New Zealand won't require Chinese arrivals to show COVID-19 test

3 weeks ago 56

WELLINGTON, Jan 4 (Reuters) - The New Zealand government said on Wednesday it would not require travellers from China to produce a negative COVID-19 test, bucking a trend that has seen a number of nations implement such measures as cases surge in China.

New Zealand's COVID-19 minister, Ayesha Verrall, said in a statement that a public health risk assessment had concluded visitors from China would not contribute significantly to the number of cases in the country.

"There is minimal public health risk to New Zealand," she said.

A number of countries including Britain, the United States and Australia have demanded that travellers from China produce a negative COVID-19 test over concerns about the scale of the country's outbreak and scepticism over Beijing's health statistics. The move has been criticised by Chinese state-media as discrimatory.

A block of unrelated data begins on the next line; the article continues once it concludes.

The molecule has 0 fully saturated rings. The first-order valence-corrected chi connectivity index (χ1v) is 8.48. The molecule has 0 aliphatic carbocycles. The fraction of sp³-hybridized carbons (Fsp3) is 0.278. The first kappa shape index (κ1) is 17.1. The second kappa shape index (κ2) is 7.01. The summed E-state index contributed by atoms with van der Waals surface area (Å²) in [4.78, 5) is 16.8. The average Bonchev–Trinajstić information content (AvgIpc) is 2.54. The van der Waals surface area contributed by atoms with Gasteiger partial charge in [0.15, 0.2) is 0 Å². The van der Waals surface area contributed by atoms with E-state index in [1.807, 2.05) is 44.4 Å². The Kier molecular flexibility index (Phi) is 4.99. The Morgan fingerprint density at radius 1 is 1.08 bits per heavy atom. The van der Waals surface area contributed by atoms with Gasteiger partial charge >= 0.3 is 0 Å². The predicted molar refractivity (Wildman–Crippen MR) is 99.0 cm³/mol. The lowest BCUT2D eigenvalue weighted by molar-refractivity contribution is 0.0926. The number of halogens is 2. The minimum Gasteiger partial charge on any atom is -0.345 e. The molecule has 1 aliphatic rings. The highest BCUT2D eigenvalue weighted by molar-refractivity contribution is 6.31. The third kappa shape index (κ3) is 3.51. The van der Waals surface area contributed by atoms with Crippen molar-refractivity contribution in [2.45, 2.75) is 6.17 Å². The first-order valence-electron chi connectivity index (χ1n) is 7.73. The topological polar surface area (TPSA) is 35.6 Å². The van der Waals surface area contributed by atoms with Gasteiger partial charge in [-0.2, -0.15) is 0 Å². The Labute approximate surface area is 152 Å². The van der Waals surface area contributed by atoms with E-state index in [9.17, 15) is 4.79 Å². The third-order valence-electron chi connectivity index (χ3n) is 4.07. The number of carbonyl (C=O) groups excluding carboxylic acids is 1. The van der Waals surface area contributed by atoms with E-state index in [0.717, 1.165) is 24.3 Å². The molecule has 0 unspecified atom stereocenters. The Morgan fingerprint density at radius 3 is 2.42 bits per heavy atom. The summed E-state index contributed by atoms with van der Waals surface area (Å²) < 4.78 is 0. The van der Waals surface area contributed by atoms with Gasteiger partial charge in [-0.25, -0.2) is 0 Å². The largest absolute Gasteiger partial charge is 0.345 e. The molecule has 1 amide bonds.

Infections in China have spiked after the country dropped its strict zero-cases policy on Dec 7, allowing the virus to spread.

All international arrivals in New Zealand are asked to test if they become symptomatic and the country provides free tests at the airport.

Officials will be asking some travellers from China to do voluntary tests to gather more information, which Verrall said reflected New Zealand's concern alongside that of the World Health Organization about China's lack of information sharing.

New Zealand is also planning to trial testing waste water on international flights to see if this can replace targetted and voluntary testing of individuals.

Reporting by Lucy Craymer; Editing by Neil Fullick

Our Standards: The Thomson Reuters Trust Principles.

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